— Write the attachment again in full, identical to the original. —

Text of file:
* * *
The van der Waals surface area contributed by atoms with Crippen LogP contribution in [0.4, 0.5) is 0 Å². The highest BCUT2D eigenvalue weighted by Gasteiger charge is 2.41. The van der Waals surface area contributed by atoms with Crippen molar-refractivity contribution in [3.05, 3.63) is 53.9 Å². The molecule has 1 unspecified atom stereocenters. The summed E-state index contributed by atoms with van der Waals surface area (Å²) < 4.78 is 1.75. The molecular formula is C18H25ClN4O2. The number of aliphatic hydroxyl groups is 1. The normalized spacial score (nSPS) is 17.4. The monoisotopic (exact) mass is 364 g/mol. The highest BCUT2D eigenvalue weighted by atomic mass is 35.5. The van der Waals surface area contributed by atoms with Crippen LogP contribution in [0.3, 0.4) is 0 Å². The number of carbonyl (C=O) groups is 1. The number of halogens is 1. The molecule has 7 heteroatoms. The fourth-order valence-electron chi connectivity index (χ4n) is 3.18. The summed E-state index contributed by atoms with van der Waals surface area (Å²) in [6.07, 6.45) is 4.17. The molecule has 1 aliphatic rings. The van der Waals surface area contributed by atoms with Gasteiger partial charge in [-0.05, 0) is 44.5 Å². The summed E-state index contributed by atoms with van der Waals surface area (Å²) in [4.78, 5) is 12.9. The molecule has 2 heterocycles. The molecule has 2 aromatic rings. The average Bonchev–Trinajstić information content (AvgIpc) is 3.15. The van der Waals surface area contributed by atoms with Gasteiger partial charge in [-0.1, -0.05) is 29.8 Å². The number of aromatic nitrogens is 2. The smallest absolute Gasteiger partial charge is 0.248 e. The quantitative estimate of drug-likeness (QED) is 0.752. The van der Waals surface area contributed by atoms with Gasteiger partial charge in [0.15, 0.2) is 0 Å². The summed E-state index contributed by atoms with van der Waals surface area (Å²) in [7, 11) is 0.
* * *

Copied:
The van der Waals surface area contributed by atoms with Crippen LogP contribution in [0.4, 0.5) is 0 Å². The highest BCUT2D eigenvalue weighted by Gasteiger charge is 2.41. The van der Waals surface area contributed by atoms with Crippen molar-refractivity contribution in [3.05, 3.63) is 53.9 Å². The molecule has 1 unspecified atom stereocenters. The summed E-state index contributed by atoms with van der Waals surface area (Å²) < 4.78 is 1.75. The molecular formula is C18H25ClN4O2. The number of aliphatic hydroxyl groups is 1. The normalized spacial score (nSPS) is 17.4. The monoisotopic (exact) mass is 364 g/mol. The highest BCUT2D eigenvalue weighted by atomic mass is 35.5. The van der Waals surface area contributed by atoms with Crippen LogP contribution in [0.3, 0.4) is 0 Å². The number of carbonyl (C=O) groups is 1. The number of halogens is 1. The molecule has 7 heteroatoms. The fourth-order valence-electron chi connectivity index (χ4n) is 3.18. The summed E-state index contributed by atoms with van der Waals surface area (Å²) in [6.07, 6.45) is 4.17. The molecule has 1 aliphatic rings. The van der Waals surface area contributed by atoms with Gasteiger partial charge in [-0.05, 0) is 44.5 Å². The summed E-state index contributed by atoms with van der Waals surface area (Å²) in [4.78, 5) is 12.9. The molecule has 2 heterocycles. The molecule has 2 aromatic rings. The average Bonchev–Trinajstić information content (AvgIpc) is 3.15. The van der Waals surface area contributed by atoms with Gasteiger partial charge in [-0.1, -0.05) is 29.8 Å². The number of aromatic nitrogens is 2. The smallest absolute Gasteiger partial charge is 0.248 e. The quantitative estimate of drug-likeness (QED) is 0.752. The van der Waals surface area contributed by atoms with Gasteiger partial charge in [0.15, 0.2) is 0 Å². The summed E-state index contributed by atoms with van der Waals surface area (Å²) in [7, 11) is 0.